Our personal exposure to the prevalence of the issue was illuminated on one of the very first days when we walked up to two random women in a flea market in Virginia and they both shared with us that they were survivors. Complementary to that, however, was the encouragement of our interactions with the public. While there were people who did not want to engage with us at all, there were many strangers who took time out of their day to show support for something they may, or may not necessarily be effected by.

These interactions were a positive reassurance that despite all of the messages in our culture that promote and reinforce abuse, there are people who understand the implications and dangers, and are willing to stand against them.

Can you tell me more about the book?

The book is a collection of photography as well as an informational resource for victims of domestic abuse, and their families and friends.

The first two-thirds consist of about 100 portraits and numerous quotes from different interviews with employees at domestic violence service centers. The last third consists of power and control "wheels" that describe different kinds of abuse for different populations of people, hotline phone numbers, information about anti-domestic violence coalitions in every state, tips about safety planning, ideas about how to be a empowering ally to victims, and thoughts and charts about healthy relationships.

The book just became available for purchase on amazon.com. As well as selling the book online, we plan to distribute it to domestic violence service centers, libraries, hospitals and other programs that provide social services across our country.

I know you both identify as feminists. In what ways is challenging DV a feminist issue?

Although men and women are both victims of abuse, the majority of abusers are men. While it is crucial to acknowledge that men can be victims and women can be perpetrators, intimate partner abuse is a gendered issue that exists in a culture that supports, and even promotes, men’s oppression of women.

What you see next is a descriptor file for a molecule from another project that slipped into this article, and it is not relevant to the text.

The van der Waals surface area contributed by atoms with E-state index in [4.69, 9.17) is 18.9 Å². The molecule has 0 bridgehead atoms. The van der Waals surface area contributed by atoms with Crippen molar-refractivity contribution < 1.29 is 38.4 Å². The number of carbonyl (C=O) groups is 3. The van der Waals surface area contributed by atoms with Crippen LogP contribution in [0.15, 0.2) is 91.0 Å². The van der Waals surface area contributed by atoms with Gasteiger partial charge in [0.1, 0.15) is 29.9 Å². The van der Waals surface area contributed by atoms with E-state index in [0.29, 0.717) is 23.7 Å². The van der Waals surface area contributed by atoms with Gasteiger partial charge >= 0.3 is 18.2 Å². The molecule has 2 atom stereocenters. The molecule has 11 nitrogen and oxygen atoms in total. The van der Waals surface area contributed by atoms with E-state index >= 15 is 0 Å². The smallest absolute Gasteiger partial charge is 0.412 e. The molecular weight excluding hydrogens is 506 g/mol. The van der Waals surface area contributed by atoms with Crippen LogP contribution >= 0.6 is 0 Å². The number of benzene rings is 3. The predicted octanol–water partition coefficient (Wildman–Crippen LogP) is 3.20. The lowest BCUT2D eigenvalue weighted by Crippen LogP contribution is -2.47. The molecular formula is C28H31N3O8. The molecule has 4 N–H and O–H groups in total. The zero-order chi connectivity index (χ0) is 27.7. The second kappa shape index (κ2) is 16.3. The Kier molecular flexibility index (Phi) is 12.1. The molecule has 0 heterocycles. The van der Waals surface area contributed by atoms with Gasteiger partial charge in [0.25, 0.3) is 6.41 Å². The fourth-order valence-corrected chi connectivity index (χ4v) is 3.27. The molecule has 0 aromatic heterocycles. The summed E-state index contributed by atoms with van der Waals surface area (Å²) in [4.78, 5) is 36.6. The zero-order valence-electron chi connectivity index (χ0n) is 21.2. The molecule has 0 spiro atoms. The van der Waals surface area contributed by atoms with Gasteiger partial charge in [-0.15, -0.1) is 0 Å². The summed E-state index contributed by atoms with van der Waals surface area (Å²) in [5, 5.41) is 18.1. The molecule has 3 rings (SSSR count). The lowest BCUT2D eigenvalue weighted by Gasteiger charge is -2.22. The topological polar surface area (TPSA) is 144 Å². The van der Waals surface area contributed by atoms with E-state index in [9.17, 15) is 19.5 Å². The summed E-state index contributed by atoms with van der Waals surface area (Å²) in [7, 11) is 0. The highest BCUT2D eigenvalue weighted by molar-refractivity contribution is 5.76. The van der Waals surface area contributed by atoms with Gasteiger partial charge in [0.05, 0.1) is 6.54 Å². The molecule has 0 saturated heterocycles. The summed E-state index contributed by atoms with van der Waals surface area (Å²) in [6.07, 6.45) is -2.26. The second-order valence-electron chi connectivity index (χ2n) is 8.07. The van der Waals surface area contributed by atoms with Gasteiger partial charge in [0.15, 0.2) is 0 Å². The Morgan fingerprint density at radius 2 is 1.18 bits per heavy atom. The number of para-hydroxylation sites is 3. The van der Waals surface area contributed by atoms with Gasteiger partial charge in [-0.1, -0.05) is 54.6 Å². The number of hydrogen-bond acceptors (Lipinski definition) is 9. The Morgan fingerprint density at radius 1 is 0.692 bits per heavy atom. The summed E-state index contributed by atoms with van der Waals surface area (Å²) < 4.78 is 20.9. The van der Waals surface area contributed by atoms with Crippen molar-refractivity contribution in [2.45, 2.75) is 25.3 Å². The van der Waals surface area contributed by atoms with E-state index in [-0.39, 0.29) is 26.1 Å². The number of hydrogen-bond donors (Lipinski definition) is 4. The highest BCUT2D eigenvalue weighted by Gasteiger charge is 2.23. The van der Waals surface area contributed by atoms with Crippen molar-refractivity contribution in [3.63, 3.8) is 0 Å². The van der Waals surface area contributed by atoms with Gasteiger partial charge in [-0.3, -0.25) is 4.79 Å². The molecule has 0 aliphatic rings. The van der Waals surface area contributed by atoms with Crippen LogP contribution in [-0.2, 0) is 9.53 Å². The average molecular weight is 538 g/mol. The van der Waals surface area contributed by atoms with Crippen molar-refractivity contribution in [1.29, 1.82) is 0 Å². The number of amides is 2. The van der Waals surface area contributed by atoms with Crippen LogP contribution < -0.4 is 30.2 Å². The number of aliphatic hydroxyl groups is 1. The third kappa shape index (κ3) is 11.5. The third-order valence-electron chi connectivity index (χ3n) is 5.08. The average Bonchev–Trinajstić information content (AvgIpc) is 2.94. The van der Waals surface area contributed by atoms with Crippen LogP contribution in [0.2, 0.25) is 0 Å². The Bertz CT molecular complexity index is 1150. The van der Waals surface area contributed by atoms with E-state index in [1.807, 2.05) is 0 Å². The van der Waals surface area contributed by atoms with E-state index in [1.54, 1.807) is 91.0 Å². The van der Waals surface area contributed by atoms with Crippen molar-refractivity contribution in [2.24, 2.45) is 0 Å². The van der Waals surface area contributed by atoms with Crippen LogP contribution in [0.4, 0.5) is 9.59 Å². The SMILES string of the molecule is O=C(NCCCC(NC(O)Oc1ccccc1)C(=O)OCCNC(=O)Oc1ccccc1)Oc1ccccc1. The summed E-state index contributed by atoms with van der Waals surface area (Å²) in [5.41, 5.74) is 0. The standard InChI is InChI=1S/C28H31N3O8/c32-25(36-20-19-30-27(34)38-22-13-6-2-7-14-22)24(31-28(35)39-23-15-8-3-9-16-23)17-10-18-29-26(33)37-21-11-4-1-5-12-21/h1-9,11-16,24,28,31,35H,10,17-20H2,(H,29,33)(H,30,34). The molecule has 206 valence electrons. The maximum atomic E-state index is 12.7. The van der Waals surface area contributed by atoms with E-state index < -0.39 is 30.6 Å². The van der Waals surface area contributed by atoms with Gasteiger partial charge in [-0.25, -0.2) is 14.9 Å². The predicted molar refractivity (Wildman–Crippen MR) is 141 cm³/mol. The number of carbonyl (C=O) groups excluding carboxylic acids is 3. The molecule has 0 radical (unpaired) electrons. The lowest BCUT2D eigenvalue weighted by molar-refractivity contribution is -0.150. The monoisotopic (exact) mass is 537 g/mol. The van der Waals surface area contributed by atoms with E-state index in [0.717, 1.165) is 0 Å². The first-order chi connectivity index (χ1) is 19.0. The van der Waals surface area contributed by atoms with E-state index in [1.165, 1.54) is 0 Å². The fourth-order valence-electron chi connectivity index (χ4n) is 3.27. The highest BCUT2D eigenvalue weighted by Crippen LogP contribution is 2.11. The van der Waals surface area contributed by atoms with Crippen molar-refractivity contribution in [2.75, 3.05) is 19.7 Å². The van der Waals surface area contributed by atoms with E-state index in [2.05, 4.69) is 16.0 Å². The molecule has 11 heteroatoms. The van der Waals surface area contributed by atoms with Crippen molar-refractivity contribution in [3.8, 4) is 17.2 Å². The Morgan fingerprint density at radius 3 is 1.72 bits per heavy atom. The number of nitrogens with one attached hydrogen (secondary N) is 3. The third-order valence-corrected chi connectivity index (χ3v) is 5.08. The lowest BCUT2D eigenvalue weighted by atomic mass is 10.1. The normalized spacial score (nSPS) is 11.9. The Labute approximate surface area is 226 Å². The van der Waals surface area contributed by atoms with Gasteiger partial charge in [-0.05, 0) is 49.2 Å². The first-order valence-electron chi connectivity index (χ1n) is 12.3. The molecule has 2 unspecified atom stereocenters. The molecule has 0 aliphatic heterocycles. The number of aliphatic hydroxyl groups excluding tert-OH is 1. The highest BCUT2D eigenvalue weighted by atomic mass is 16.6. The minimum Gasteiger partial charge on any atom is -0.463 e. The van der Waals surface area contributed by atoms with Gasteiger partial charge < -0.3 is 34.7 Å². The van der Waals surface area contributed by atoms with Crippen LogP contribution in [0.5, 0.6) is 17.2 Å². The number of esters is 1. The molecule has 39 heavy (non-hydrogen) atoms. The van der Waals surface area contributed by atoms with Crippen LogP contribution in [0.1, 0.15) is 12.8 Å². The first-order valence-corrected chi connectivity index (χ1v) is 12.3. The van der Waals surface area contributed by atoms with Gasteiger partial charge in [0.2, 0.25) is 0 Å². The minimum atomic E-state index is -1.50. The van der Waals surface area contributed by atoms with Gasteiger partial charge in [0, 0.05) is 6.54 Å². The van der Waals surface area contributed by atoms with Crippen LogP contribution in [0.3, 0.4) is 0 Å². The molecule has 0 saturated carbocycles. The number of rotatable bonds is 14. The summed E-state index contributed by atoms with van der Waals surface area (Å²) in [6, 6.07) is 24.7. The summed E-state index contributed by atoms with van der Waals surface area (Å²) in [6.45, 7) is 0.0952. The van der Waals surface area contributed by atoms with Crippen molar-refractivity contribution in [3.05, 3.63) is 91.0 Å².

Abusive men are creations of masculine identities formed around violence, power and control.

Challenging domestic violence means challenging men’s positions in society, the standards in which we hold men accountable and the way men and society value women -- all of which are at the heart of the feminist movement.

Many people think of DV as a "women’s issue." Why is it important to correct that misconception?

Treating domestic violence as a women’s issue turns the attention away from men. While the majority of victims of domestic violence are women, this is an issue about men. Treating this as a women’s issue suggests that women are the only one’s that feel the effects.

Abuse is not only harmful and corrosive to women but their children, loved ones and their entire community as a whole.

If someone can take away one thing from your photographs what would it be?

No one is alone. Victims aren’t alone because unfortunately, despite devastating feelings of isolation, violence is something suffered by an enormous number of people. There are people across the United States who know exactly what it means to be a survivor.

Additionally, for survivors and survivor advocates alike, there are people around the country who care deeply and passionately about this issue and are very committed to reconstructing our society into a place where violence is not tolerated.

That’s all for today. Until next time ...

Alana Redden is a senior at Leland & Gray. She can be reached at alana.redden@gmail.com.